← Quantum Mechanics

Confining a Particle

Thursday, February 17, 2022

Free vs Confined Particles

Free particles are those which have no forces acting on them, meaning they can be located anywhere. Confined particles, on the other hand, are those represented by a wave packet which makes it likely to be found at a particular region of space (the size of which is Δx\Delta x). The wave packet can be constructed with different sine and cosine waves.

Confined Electrons

Imagine an apparatus with three narrow metal tubes separated by two boundaries: AA and BB. The distance of the center tube (between AA and BB) has length LL. The center section is grounded (V=0V=0), and the other two sections have some potential V0-V_0. The gaps AA and BB are made as small as possible such that the boundaries are effectively instantaneous. This is called a potential energy well.

The potential energy of the electron passed either region is U0=qV=(e)(V0)=+eV0U_0=qV=\left(-e\right)\left(-V_0\right)=+eV_0. Imagine the electron moving in the center region with some kinetic energy KK which is less than U0U_0. This means the electron cannot leave its center potential energy well (classically).

Infinite potential energy well

Now imagine the potential energy U0U_0 is infinite (not a bad approximation when the kinetic energy is much less than the potential energy). This would result in the electron's wave having exactly 00 amplitude in the forbidden regions on either side, meaning the probability to find the electron there is exactly 00.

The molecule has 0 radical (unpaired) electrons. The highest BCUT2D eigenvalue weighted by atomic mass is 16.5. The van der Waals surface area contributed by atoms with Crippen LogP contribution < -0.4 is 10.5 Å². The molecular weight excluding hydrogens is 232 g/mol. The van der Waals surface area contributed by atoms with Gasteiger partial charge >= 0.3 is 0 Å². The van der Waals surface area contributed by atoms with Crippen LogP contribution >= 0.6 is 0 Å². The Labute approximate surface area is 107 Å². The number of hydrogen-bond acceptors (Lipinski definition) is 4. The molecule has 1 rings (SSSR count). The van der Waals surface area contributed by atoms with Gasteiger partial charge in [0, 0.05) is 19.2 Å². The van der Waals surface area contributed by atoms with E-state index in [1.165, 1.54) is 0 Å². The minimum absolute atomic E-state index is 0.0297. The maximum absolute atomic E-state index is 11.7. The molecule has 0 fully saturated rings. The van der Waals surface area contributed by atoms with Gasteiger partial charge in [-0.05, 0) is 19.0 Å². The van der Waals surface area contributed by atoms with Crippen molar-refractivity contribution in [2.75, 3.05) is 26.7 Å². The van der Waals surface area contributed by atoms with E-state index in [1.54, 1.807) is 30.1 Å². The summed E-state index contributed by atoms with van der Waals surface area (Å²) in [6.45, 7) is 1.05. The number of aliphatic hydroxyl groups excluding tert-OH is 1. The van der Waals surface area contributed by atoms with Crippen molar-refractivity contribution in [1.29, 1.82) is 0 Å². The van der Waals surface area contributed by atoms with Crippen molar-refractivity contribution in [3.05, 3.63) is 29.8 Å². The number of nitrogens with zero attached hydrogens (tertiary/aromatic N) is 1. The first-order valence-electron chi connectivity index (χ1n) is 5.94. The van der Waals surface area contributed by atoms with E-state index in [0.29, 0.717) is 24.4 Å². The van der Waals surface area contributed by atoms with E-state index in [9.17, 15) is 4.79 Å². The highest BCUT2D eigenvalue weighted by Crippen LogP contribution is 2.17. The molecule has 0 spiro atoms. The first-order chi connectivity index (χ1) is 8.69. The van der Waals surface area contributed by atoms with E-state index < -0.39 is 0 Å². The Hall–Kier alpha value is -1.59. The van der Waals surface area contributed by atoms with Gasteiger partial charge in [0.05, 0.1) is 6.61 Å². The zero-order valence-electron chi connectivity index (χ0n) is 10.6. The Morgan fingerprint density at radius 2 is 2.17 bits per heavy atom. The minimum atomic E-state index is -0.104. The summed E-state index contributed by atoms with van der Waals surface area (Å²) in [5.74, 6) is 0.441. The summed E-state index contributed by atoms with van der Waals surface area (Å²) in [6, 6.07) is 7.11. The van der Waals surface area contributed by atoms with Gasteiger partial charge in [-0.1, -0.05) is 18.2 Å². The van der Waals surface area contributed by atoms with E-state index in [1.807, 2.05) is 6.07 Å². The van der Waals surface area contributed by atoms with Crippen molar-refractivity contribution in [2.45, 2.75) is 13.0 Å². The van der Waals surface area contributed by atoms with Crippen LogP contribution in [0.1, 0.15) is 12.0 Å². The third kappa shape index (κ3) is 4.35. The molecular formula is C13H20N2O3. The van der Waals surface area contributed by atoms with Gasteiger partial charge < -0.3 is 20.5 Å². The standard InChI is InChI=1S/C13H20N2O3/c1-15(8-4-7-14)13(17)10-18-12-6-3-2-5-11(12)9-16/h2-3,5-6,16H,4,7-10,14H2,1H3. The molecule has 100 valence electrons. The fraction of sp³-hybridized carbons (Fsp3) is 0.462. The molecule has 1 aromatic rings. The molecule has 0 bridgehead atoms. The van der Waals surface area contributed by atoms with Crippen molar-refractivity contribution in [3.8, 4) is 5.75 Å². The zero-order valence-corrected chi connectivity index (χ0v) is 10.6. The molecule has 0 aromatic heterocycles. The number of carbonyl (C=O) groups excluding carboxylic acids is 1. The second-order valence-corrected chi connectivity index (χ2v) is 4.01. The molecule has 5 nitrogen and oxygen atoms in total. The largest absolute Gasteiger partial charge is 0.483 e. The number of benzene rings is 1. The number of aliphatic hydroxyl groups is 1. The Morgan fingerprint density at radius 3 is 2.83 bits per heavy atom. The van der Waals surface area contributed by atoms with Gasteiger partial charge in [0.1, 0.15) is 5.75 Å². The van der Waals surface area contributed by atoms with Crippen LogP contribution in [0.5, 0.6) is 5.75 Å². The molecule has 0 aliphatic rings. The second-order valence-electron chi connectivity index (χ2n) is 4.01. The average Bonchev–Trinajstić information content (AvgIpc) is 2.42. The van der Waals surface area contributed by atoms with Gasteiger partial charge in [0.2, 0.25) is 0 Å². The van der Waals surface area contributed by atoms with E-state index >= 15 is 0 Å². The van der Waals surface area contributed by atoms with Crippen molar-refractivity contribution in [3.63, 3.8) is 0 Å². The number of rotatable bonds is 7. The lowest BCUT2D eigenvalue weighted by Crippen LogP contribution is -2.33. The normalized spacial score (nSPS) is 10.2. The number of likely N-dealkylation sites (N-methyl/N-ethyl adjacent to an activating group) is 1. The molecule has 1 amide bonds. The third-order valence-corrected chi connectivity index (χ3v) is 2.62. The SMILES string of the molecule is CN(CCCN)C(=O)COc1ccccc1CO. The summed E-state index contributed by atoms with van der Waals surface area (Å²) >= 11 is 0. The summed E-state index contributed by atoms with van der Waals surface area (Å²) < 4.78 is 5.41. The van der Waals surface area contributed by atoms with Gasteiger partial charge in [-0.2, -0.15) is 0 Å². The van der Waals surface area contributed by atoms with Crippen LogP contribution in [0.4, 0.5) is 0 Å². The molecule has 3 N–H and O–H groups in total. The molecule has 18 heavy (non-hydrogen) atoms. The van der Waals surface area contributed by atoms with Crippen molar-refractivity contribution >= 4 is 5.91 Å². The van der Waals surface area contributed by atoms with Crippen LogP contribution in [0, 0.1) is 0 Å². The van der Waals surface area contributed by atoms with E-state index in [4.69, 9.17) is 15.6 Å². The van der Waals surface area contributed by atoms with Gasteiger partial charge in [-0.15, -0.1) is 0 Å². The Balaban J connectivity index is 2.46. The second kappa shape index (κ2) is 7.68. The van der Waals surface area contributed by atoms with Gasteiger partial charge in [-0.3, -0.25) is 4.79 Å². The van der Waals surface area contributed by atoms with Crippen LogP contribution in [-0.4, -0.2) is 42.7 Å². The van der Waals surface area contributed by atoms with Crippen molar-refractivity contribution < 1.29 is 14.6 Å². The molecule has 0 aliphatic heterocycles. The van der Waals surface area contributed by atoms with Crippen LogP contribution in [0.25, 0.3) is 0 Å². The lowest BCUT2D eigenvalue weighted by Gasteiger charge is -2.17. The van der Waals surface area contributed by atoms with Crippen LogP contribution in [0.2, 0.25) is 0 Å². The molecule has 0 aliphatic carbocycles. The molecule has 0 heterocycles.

Using the condition that the wave must be continuous at boundaries AA and BB, only wave packets of half-wavelengths are possible electron wave packets (ex. 1/21/2, 11, 3/23/2, ...). Therefore, only certain wavelengths are allowed, meaning only certain momentum values are allowed, meaning only certain energy levels are allowed. This is called the quantization of energy.

For a region of length LL, the possible wavelengths are


where nn is an integer greater than 1.

Using the de Broglie relationship λ=h/p\lambda=h/p,


And so the energies allowed (using E=p2/2mE=p^2/2m) are


These are the quantized values of the energy of the electron. The quantization of energy is a fundamental principle and feature of quantum theory, and is often used in experimental physics.

Using the Uncertainty Principle

Using the infinite potential energy well from before, we know ΔxL\Delta x \sim L can be used to approximate the uncertainty of the location. Therefore, using the definition of uncertainty (Δp=(px2)av(px,av)2\Delta p=\sqrt{\left(p_x^2\right)_{av}-\left(p_{x,av}\right)^2}) and the fact that the average momentum is 00 (since the electron can be moving in either direction with equal probability), Δp=nh/L\Delta p=nh/L. This means

ΔxΔpxLnhL=nh\Delta x\Delta p_x\sim L\frac{nh}{L}=nh

The value of this uncertainty is greater than /2\hbar/2 and so fits the Heisenberg uncertainty relationship.